I have always been resistant to a Jewish identity primarily fueled by anti-Semitism. When the 2013 Pew Study of Jewish Americans found that remembering the Holocaust is the most central criteria of American Jewish identity, it filled me with deep sadness. 73% of American Jews list this as an “essential part of what it means to be Jewish”, even more than leading an ethical and moral life (69%) and working for justice and equality (56%). Other criteria like “caring about Israel” or observing Jewish law fall much further down on that list.
What it means to be a Jew, of course, is far too complicated for the average person being surveyed to articulate. Reducing the answers to survey categories and metrics doesn’t capture the full story. Still, what Pew revealed are the ways that tribal instincts predominate over deeper and thicker ways of identifying with Jewish life.
At times, it has even felt as though Jewish organizations rely on anti-Semitism and its perceived threat as a way of masking how otherwise disconnected and disinterested American Jews are about their Judaism. We have largely come to define ourselves instead by what others have done to us, especially in the last century.
For those of us on the front lines of Jewish education and community-building, such an approach to Jewish life seems to undermine a Jewishness that is rich in content and creativity. Passion and joy and connection are the foundations for a 21st century Jewish life, and not an emotional response to a never-dying hatred toward us. We want a Jewish life framed by Shabbat and festivals and not by Auschwitz. We seek a Jewish life that makes us sing and dance more than cry and mourn.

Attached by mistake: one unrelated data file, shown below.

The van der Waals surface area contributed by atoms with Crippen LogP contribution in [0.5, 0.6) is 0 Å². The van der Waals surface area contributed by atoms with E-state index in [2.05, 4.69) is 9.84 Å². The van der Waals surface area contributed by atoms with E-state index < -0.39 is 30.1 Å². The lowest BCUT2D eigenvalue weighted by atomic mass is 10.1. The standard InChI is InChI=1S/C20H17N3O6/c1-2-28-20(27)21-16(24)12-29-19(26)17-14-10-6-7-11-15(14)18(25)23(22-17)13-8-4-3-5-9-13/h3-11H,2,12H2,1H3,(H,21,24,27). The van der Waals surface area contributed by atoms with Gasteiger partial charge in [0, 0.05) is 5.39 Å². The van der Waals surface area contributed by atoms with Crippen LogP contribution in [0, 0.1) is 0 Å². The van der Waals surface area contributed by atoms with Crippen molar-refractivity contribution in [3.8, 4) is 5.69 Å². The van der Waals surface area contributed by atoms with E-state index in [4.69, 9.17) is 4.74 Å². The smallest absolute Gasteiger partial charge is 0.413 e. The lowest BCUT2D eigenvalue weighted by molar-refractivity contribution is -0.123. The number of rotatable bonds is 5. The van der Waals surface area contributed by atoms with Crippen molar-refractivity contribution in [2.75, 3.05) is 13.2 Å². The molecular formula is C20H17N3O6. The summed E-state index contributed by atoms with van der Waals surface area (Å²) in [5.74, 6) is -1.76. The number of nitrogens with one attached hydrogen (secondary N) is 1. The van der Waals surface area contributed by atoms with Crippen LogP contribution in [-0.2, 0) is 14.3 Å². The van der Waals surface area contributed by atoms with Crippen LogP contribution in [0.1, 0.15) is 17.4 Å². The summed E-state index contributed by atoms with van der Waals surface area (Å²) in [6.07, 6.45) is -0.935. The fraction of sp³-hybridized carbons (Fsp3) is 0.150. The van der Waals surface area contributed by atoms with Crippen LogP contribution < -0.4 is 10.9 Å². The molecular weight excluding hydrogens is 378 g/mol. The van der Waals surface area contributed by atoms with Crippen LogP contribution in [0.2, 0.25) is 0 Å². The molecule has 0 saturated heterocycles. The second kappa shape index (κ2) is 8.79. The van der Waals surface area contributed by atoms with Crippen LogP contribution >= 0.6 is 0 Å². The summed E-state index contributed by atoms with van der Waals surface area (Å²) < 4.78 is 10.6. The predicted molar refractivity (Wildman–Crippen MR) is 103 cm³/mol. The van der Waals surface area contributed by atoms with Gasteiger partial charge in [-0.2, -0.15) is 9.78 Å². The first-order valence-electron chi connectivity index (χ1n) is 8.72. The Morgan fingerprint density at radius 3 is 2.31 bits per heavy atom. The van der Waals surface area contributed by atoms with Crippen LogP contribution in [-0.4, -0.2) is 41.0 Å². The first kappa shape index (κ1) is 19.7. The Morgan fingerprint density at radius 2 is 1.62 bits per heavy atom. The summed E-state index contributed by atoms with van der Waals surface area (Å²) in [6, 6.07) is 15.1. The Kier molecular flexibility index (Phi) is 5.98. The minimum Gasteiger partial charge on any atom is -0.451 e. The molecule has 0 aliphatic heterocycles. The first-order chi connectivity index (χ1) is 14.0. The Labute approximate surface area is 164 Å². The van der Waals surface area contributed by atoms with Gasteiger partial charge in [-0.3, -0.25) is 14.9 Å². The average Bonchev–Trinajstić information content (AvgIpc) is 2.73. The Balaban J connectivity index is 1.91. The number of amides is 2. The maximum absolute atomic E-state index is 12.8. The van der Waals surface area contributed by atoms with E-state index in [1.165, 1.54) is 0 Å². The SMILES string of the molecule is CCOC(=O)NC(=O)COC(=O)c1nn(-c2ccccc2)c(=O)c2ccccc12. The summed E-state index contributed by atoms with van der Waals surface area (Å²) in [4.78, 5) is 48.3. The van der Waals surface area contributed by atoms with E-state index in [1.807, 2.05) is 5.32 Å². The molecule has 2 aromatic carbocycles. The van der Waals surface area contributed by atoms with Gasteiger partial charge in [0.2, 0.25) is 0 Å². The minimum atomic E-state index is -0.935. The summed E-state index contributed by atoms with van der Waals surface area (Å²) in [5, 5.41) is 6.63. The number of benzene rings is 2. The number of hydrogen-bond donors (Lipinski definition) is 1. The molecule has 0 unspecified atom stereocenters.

While Pew described the contours of a Jewish identity with little content built largely on the memory of marginalization and anti-Semitism, it turns out that the actual experience of anti-Semitism has often been a catalyst for stronger Jewish engagement. As Professor Michael Meyer wrote: “At times anti-Semitism has served to squeeze Jews back into the externally devalued group from which they were trying to escape, producing mild or severe rejections of self. But it has also had entirely the opposite effect, creating a renewed affirmation of Jewishness.”
Meyer describes that with the Nazi rise to power, some German Jews attempted to assimilate even more. However, “[t]he more common response was to look inward at a Jewish interior landscape that had long ago grown barren. Nazi anti-Semitism before the Holocaust thus had the general effect of restoring Jewish consciousness where it had eroded severely. The most assimilated of German Jews, often for the first time in their lives, now felt the need to confront and to reaffirm their Jewishness.”